SAN DIEGO — Investigations are underway Monday after Lincoln High School students said they were targeted with racial slurs at a football game in Orange County. San Diego community leaders spoke outside San Clemente High School on Monday where the alleged incidents took place on Friday.  

Those that spoke said vulgar comments – including use of racial slurs – made by students and parents on the San Clemente side forced Lincoln’s cheer squad and other fans to leave early.  

RELATED: Lincoln High School parents, students say they were targeted with racial slurs at San Clemente football game

Student Lily Mixon, who is a majorette for Lincoln, was at the football game and said San Clemente fans used racist language towards her. Mixon said this is the first season majorettes are attending away games and she said they felt unwelcome at San Clemente from the start.  

“We felt awkward, like we didn't belong there,” she said.  

While the first half was focused on the field, it was during halftime when Mixon says things took a turn when a young boy asked her a question.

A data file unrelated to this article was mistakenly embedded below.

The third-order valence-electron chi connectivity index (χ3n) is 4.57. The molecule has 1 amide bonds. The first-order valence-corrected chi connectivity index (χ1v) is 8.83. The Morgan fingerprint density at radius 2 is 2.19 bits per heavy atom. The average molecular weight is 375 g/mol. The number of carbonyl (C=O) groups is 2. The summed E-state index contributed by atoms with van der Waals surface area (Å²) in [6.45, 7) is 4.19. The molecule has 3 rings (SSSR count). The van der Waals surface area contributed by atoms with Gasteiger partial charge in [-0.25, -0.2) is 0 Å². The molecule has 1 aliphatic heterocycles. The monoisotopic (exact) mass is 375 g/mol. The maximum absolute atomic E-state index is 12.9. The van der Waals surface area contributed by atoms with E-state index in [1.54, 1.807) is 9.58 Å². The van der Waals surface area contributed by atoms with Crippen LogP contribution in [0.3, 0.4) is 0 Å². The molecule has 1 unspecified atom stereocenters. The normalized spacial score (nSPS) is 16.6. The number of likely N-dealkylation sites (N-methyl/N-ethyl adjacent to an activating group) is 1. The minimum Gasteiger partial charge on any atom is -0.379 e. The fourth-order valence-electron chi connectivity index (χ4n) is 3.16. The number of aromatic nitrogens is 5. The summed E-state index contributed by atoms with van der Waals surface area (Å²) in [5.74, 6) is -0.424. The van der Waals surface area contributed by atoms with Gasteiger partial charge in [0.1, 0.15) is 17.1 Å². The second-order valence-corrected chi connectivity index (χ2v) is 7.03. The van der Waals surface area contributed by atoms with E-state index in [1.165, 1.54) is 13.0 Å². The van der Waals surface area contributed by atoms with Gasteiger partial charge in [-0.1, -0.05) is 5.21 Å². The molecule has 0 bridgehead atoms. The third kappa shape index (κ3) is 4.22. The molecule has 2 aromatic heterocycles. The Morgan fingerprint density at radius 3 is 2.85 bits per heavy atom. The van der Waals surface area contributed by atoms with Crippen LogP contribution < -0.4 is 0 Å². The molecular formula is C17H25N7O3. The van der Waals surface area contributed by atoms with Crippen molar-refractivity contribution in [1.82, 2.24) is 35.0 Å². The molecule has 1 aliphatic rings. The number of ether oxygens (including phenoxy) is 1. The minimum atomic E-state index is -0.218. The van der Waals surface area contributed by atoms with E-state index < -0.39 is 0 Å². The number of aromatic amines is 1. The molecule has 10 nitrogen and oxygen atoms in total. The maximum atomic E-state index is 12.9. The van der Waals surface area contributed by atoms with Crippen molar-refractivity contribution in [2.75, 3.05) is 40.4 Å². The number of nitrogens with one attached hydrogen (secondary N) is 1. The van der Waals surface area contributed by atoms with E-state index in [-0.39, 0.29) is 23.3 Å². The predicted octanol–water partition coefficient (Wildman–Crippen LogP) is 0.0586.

“He asked me, ‘oh, do you do flag or twirl?’ and I was like ‘No, I’m a majorette, I dance’ and he responded with calling me the n-word,” Mixon said.   

She said a second incident happened on her way back to the field when she walked past an adult. 

"I heard her call me the n-word and I was like ‘did she really just say that?’ This is a grown woman saying this to me,” Mixon said. 

She reported the alleged comments to her coach and security. 

Both San Clemente and Lincoln high schools are investigating what happened along with more allegations from cheerleaders and other students at the game. 

“This isn't right,” Mixon said. “You can't expect a group of people to come to school and accept you've been called a name and feel disrespected.” 

Mixon posted about her experience on social media and received backlash from students and other adults but she says she's not backing down. 

"It's a real situation that happens and people don't point it out as often as they should,” said Mixon. “They're afraid of the backlash and things that will happen due to speaking up especially to a big community like that.”